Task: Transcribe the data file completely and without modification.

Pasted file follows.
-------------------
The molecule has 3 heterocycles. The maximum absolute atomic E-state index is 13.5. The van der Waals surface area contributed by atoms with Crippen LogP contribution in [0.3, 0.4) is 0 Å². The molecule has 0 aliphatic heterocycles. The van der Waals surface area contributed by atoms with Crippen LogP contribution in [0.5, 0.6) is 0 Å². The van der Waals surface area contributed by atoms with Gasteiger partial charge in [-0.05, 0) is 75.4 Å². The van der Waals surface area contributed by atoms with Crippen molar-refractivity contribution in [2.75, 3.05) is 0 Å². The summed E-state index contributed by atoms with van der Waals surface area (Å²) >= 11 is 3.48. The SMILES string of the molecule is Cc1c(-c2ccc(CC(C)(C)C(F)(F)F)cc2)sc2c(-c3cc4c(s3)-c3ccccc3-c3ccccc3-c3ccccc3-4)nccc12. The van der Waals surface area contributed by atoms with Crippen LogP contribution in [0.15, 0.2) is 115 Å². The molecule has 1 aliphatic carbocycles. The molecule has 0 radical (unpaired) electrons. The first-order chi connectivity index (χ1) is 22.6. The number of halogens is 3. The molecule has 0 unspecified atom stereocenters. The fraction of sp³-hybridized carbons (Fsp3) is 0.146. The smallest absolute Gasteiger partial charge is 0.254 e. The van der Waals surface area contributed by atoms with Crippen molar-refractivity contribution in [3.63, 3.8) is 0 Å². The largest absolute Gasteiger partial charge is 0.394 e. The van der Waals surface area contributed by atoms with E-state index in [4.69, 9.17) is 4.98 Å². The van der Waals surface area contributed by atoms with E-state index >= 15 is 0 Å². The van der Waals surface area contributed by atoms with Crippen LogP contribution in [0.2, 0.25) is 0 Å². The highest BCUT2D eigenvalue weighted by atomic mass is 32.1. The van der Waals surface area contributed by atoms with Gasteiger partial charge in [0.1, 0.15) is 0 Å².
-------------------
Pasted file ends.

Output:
The molecule has 3 heterocycles. The maximum absolute atomic E-state index is 13.5. The van der Waals surface area contributed by atoms with Crippen LogP contribution in [0.3, 0.4) is 0 Å². The molecule has 0 aliphatic heterocycles. The van der Waals surface area contributed by atoms with Crippen LogP contribution in [0.5, 0.6) is 0 Å². The van der Waals surface area contributed by atoms with Gasteiger partial charge in [-0.05, 0) is 75.4 Å². The van der Waals surface area contributed by atoms with Crippen molar-refractivity contribution in [2.75, 3.05) is 0 Å². The summed E-state index contributed by atoms with van der Waals surface area (Å²) >= 11 is 3.48. The SMILES string of the molecule is Cc1c(-c2ccc(CC(C)(C)C(F)(F)F)cc2)sc2c(-c3cc4c(s3)-c3ccccc3-c3ccccc3-c3ccccc3-4)nccc12. The van der Waals surface area contributed by atoms with Crippen LogP contribution in [0.15, 0.2) is 115 Å². The molecule has 1 aliphatic carbocycles. The molecule has 0 radical (unpaired) electrons. The first-order chi connectivity index (χ1) is 22.6. The number of halogens is 3. The molecule has 0 unspecified atom stereocenters. The fraction of sp³-hybridized carbons (Fsp3) is 0.146. The smallest absolute Gasteiger partial charge is 0.254 e. The van der Waals surface area contributed by atoms with Crippen molar-refractivity contribution in [3.63, 3.8) is 0 Å². The largest absolute Gasteiger partial charge is 0.394 e. The van der Waals surface area contributed by atoms with E-state index in [4.69, 9.17) is 4.98 Å². The van der Waals surface area contributed by atoms with E-state index >= 15 is 0 Å². The van der Waals surface area contributed by atoms with Crippen LogP contribution in [0.2, 0.25) is 0 Å². The highest BCUT2D eigenvalue weighted by atomic mass is 32.1. The van der Waals surface area contributed by atoms with Gasteiger partial charge in [0.1, 0.15) is 0 Å².